About Storing Sperm

Who stores their sperm?

Client Depositor sperm storage accounts:

  • A recent diagnosis
  • Upcoming treatment or surgery
  • Transitioning MTF
  • Fertility preservation
  • Frequent travel while trying to conceive

Directed or Known Donor storage accounts:

  • You are storing for some one you know. 
  • You are storing for the use with a surrogate
  • Storing now for an unknown reproductive partner in the future
How do I get started?

To begin the sperm storage process please call us to request an information packet and/or to schedule your initial appointment. At the first visit we will review the Storage Contract with you, and you’ll provide urine, blood and semen samples in our lab.

For a Client Depositor Account, we do a complete semen analysis on your sample to determine sperm count and motility. If your semen contains no sperm, we won’t store the sample and we’ll reduce the fee for your visit. However, we will store all semen samples that contain some genetic material. Advances in reproductive technologies make it possible for conception to occur, even with samples with very low sperm counts or even from samples with non-motile sperm.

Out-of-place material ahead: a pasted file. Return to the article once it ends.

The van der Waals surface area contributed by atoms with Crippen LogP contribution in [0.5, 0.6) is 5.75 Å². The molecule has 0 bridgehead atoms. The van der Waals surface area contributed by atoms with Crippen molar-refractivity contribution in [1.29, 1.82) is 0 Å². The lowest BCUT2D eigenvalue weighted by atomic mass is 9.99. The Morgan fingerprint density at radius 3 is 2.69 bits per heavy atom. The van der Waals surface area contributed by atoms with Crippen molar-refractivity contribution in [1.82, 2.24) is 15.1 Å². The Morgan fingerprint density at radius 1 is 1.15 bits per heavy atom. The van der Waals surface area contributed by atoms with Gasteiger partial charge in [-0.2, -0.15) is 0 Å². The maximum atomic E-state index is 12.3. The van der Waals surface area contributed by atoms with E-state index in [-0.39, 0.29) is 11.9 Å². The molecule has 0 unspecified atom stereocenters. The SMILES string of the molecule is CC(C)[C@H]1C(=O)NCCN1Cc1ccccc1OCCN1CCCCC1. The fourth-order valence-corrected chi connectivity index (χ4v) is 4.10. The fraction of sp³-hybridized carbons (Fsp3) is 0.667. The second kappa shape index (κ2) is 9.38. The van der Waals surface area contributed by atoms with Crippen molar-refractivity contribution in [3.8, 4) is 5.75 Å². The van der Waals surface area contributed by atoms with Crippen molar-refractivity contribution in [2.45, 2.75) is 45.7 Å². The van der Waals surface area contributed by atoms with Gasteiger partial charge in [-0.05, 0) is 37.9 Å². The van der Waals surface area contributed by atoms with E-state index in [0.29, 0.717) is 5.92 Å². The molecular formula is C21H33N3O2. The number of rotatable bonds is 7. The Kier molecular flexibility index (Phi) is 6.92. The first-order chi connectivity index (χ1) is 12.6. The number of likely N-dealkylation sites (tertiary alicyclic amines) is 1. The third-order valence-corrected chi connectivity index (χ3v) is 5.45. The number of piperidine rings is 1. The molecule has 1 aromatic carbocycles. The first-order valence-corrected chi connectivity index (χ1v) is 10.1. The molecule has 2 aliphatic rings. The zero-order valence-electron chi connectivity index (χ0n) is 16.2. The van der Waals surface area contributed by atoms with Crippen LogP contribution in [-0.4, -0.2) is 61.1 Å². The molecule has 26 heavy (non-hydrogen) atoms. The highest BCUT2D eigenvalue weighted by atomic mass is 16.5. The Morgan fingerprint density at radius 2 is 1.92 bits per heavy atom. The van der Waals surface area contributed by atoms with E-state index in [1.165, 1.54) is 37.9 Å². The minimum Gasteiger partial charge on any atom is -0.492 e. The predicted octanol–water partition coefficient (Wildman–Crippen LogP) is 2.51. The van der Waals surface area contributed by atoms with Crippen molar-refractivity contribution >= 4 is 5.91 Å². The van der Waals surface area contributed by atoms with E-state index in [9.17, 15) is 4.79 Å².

For Directed Donors and Known Donors we highly recommend you schedule a semen analysis and test thaw appointment with TSBC prior to setting up a storage account. At this appointment, the donor provides an ejaculate for evaluation only—the ejaculate is not stored and can not be used for insemination. Our lab will perform a complete semen analysis on the sample, freeze it, and thaw it a week later to assess cryo survival. The semen analysis indicates the donor’s general fertility, and the test thaw indicates how well the donor’s sperm survives freezing.

The woman (women) who will be using the sperm the achieve pregnancy will need to register as a recipient on the Directed Donor account. 

 

What is the difference? What kind of account do I need?

For individuals who are storing semen for use with their spouse or intimate partner you will need to open a Client Depositor Account. This account has minimal required FDA testing and costs between $1000 to $1200 to set-up (price varies based on optional tests and number of return visits). These vials cannot be used for surrogacy or co-parenting arrangements. 

A Directed Donor Account is for individuals who are storing semen to be used with someone who is not their spouse or intimate partner. This account has extensive FDA required testing and screening as well as a six month vial quarantine. The cost to set-up this account is between $1900 and up (price varies based on optional tests and number of return visits and washing the samples). This account is the most flexible and these vials once released can be used for partners, surrogacy, co-parenting and arrangements.
Preliminary paperwork and documents are required and must be submitted prior to initial visit.